Your Planet: Throwing it all away

We live in a society addicted to the production of waste, and, says Donnachadh McCarthy, we badly need to kick the habit


It is hard to believe that there is a connection between the innocent-looking waste-bins in our kitchens and the alarm bells shrieking about the impending global climate crisis. But the truth is that all the rubbish we throw away has inbuilt emission costs, which include those involved in its manufacture and transport to and from our homes and workplaces; and those involved in its disposal, whether by landfill, incineration or recycling.

The combined contents of all our overflowing rubbish bins in the UK add up to a shocking 180 million tons of waste a year. According to government figures obtained by the Liberal Democratic MP Norman Baker, in 2003 we dumped six billion disposable nappies, 972 million plastic bottles and 468 million batteries. We spend nearly £3bn every year collecting and disposing of this waste. And the problem is getting worse. The waste mountain continues to rise, despite modest increases in recycling rates, because the amount of rubbish we produce outpaces recycling efforts.

We have gone from an almost zero waste society - in our grandparents' time - to a resource-hungry rapacious-disposal consumer lifestyle. The consequences go far beyond the threat of climate change. To feed this huge waste stream, we are destroying rainforests in our search for more metals and fossil fuels; our mining conglomerates are polluting rivers with toxic run-offs; and our burgeoning incinerators and rapidly filling landfill sites are emitting poisonous chemicals.

The UK government's response is to propose a massive expansion in waste incineration, from the current 15 to over 115 plants. With current landfill sites scheduled to be almost completely filled by 2010, urgent action is needed. However, while modern incinerators are cleaner than their predecessors, they destroy the incentive for recycling, produce toxic ash and are invariably placed in poorer communities, which do not have the political clout to protect themselves. Fifteen years ago, scientists were unaware that incinerators emitted dioxins and so did not test for them. These are now recognised as among the most dangerous known chemicals. They are still emitted by incinerators when they fail to act at optimum operating levels, which even the most modern plants frequently do. In addition there is no knowing what other dangerous chemicals are being emitted that we have not yet identified from the thousands of chemical reactions produced by burning our extraordinarily complex modern waste-streams.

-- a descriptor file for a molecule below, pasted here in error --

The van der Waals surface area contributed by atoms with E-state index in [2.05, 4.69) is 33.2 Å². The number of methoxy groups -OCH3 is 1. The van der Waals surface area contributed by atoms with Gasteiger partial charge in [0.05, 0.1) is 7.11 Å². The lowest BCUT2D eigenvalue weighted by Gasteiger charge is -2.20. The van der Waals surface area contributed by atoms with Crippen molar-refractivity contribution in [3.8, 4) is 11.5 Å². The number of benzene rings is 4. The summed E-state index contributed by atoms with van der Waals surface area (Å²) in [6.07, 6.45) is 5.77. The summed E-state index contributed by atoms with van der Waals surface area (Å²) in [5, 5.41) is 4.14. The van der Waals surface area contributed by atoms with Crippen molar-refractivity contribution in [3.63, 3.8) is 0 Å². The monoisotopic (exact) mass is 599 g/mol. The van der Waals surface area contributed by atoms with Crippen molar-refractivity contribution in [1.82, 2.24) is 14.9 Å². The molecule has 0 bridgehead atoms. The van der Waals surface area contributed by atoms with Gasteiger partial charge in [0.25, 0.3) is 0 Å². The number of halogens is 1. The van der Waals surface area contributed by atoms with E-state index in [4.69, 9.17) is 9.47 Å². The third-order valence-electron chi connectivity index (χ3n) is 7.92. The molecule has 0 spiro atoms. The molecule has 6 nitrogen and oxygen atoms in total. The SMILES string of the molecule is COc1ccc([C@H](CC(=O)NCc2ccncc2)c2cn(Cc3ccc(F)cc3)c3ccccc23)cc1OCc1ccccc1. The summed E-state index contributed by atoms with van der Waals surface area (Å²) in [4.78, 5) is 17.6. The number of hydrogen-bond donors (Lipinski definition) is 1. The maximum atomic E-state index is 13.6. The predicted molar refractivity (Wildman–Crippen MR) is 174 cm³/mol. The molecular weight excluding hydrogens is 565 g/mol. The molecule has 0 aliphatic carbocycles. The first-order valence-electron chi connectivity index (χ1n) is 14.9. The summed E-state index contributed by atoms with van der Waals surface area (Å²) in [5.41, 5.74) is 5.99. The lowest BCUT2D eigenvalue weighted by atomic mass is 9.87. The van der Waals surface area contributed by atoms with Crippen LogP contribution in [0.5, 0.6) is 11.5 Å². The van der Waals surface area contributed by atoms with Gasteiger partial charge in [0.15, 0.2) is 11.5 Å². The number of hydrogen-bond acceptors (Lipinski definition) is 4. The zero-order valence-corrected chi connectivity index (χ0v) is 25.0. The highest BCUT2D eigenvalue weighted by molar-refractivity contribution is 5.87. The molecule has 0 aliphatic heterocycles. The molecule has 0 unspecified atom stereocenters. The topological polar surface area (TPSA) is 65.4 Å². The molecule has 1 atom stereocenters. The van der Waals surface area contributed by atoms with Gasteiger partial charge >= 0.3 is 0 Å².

Thankfully, the European Union is taking the lead on getting a hold on this wasteful and dangerous disposal culture. Through its waste and recycling directives it is putting pressure on European governments and is also taking on some of huge vested interests, such as the motoring and electrical goods industries. From next year, all electrical goods will have to be recycled and from 2007 the EU will also require that car manufacturers provide for the recycling costs of all new cars. Currently, nine million cars are dumped every year across the European Union.

Targets have also been set for national recycling rates. The UK currently languishes with one of the lowest European recycling rates at 13 per cent. Germany, Austria, Switzerland and the Netherlands already have rates of over 50 per cent. Even the US, under arch climate-crisis sceptic George Bush, manages over twice our rate, at 28 per cent. Pressure from the EU is forcing the government to act.